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Flames Top-10 individual seasons: Number 3

by George Johnson / Calgary Flames

Joe Nieuwendyk’s silky-soft set of mitts. Miikka Kiprusoff’s utter aplomb in the face of a tempest. Theo Fleury’s in-your-face indomitability.

From Kent Nilsson to Johnny Gaudreau, Lanny McDonald to Sean Monahan, Al MacInnis to T.J. Brodie, Joe Mullen to Jarome Iginla, over the course of over three and a half decades in this town, there have been no end of stellar turns in aid of the Flaming C cause.

So wrestling selection a Top-10 individual seasons is a chore. Many factors come into play.

Historical ramification. Sheer volume. Significance to the organization.

You’re spoiled for choice, naturally.

Some are non-negotiable.

Others calls are hellish.

The very fine Calder Trophy-calibre campaigns of Gary Suter and Sergei Makarov are absent, for instance. A sprinkling of stellar 50-goal and/or 100-point performances, as well.

More regrettable yet is the omission of the prolific yet edgy 53-goal (second highest seasonal total in franchise history), 207-PIM 1991-92 turn put in by truculent left winger Gary Roberts. A season as dynamic as this could’ve slipped in anywhere in the bottom half of the Top 10 without a word of complaint, and on many such lists would’ve.

But, well, competition being what it is …

Here, then, over the next 10 days, is one list of the 10 Calgary Flames’ seasons to most savour, that best stand the test of time, presented in descending order:

No. 3, Jarome Iginla, RW, 2001-2002

82 GP, 52 G, 96 PTS, First Team NHL All Star, Art Ross Trophy, Maurice Richard Trophy, Lester B. Pearson Award

Both men - the goalie and any goalie’s worst nightmare - had collected an identical 434 ballot points.

Meaning the tiebreak for the Hart Trophy, the brightest bauble on display each and every NHL Awards night, came down to first-place votes. Only adding to the drama that night at the Metro Toronto Convention Centre.

Once tabulated, those ballots calculated out at 26-23.

And, somehow, Jarome Iginla came out second best. Like crop circles or Area 51, something approaching beyond explanation.

Nearly two and half decades later, Iginla’s pal and sidekick Craig Conroy, now a Flames’ assistant GM, still has trouble wrapping his head around the outcome.

“I heard one reporter didn’t even put him on his ballot,’’ blurts Conroy, incredulous. “I mean … how? Art Ross Trophy. Maurice Richard Trophy. What more do you want? All Jarome needed was one more vote. One. And the guy didn’t even put him on his ballot - anywhere?

“That would’ve done it. Put him over the top. One vote.

“It seems … impossible, when you think about it.

“So I’m like: ‘Really?!’’’

It was then, during the sixth season of what is surely a Hall of Fame-worthy career, that the legend of Jarome Iginla began to take hold in the imagination. Here, and everywhere.

No one could’ve predicted then that when he’d finally leave Calgary, nine seasons later, he’d own every worthwhile franchise offensive stat, exit as its greatest-ever player.

But the signs were there, back in the fall and winter of 2001, the spring of 2002.

“There was a stretch,’’ recalls Conroy, “early on that season where he had 20 goals in 20 games. And just kinda took off from there. Some nights - a lot of nights, actually - he almost seemed unstoppable.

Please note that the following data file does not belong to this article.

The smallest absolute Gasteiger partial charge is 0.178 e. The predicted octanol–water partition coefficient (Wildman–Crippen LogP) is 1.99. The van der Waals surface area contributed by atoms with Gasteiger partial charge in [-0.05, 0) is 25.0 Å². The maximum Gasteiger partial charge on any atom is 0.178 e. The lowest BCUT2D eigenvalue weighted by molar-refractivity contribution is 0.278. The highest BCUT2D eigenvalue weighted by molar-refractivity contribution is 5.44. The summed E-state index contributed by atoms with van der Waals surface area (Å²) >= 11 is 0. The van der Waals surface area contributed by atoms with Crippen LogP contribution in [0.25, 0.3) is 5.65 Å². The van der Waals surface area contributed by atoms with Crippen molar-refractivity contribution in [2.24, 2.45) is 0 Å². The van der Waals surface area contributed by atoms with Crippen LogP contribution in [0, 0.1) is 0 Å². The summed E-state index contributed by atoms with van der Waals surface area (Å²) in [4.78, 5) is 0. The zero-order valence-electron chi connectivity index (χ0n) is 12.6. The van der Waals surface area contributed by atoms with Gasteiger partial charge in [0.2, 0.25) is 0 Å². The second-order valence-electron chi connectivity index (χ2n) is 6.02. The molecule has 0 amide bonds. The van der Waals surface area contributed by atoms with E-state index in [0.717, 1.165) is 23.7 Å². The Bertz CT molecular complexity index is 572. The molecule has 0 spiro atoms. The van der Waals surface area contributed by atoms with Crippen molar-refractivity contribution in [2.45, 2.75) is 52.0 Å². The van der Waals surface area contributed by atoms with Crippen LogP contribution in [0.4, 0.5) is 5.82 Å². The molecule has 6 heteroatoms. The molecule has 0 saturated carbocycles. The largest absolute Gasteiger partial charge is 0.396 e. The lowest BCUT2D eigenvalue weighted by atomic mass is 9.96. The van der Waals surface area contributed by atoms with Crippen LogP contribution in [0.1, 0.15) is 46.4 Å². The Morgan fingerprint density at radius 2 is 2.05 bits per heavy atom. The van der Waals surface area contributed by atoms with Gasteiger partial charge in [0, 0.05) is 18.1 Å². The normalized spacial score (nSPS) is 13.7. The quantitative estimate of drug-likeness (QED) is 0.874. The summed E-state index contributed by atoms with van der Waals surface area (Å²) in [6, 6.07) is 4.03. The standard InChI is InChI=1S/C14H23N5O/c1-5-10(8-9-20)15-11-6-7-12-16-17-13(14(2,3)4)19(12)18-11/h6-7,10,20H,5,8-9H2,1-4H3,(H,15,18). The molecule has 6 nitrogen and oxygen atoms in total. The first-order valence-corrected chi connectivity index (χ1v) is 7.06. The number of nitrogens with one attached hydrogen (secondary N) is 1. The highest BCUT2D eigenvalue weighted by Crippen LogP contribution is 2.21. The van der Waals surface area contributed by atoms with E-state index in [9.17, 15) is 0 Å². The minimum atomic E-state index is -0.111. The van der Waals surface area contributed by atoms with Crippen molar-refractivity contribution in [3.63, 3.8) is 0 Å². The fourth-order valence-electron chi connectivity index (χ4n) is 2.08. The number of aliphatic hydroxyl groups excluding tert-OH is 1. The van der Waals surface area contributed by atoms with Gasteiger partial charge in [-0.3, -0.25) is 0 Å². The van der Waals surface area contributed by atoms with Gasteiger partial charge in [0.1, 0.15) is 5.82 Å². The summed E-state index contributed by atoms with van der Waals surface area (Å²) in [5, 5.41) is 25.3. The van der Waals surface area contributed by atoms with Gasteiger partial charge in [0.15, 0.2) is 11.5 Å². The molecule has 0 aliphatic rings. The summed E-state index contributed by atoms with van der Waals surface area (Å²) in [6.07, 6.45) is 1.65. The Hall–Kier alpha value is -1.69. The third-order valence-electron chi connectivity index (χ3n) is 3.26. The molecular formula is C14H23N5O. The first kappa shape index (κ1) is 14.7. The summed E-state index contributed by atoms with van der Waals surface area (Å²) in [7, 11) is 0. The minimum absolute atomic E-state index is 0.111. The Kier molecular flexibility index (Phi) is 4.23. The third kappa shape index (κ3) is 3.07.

“Every game, two, three guys on him. And we weren’t a deep team yet, so it was easier to throw checkers out to shadow him. But night in and night out, he kept producing. With guys draped all over him.

“I don’t know how he did it, to be honest.

“What we were seeing was him becoming a dominant force.’’

In terms of volume of achievement, Iginla’s 2001-2002 remains unmatched in Flames’ history.

The franchise’s only Art Ross Trophy, as NHL scoring champ. Its first Rocket Richard Trophy recipient as leading goal-scoring. The Lester B. Pearson as the players’ own selection as MVP. A first All Star team nod on right wing.

There was league history involved, too. Only three men - Wayne Gretzky, Mario Lemieux and Jaromir Jagr - had collected the Ross trophy as leading scorer over the preceding - wait for it - 21 years.

Iginla had managed to break an apparently unbreakable three-way dominance atop league’s scoring charts. Held by three of the game’s pre-eminent all-time players.

Yet it wasn’t enough to put him over the top.

Typically, even in such controversial circumstances, hiding what had to be acute disappointment, rather than gripe or moan he somehow managed to stayed above any pettiness and remain, well … Jarome Iginla.

“I would’ve loved to win,’’ he said that late June 2002 night. “It would mean a lot to win. Sure, it’s motivation.

“But I’m very happy for Jose. We roomed together at the (’96) World Junior Tournament. And what a season he had.”

Theodore - a 30-24-10 win-loss record, 3,864 minutes played, a miserly 2.11 GAA and gaudy .931 save percentage - did indeed enjoy an exceptional campaign that year - and, critically, his Canadiens reached the playoffs. Iginla’s Flames, meanwhile, did not.

But No. 12’s accomplishments spoke beyond collective success. He could hardly be held responsible for the supporting cast of a franchise mired in the throes of a seven-season absence from the playoffs.

His 52 goals and 96 points both led the league. His impact was beyond dispute.

“Jarome, as I recall, had a good season the year before,” - 31 goals, 71 points - recalls Conroy. “But that year was kind of his coming-out party.

“He did it all. Scored. Made plays. Fought. Led by example. That was a kind of statement, Here-Look-At-Me season.

“You could tell, playing with him that year, being around him, seeing him play every night … something special was happening.

“Like he had, you know, arrived.”

And only just begun his reign as the game’s most complete player.

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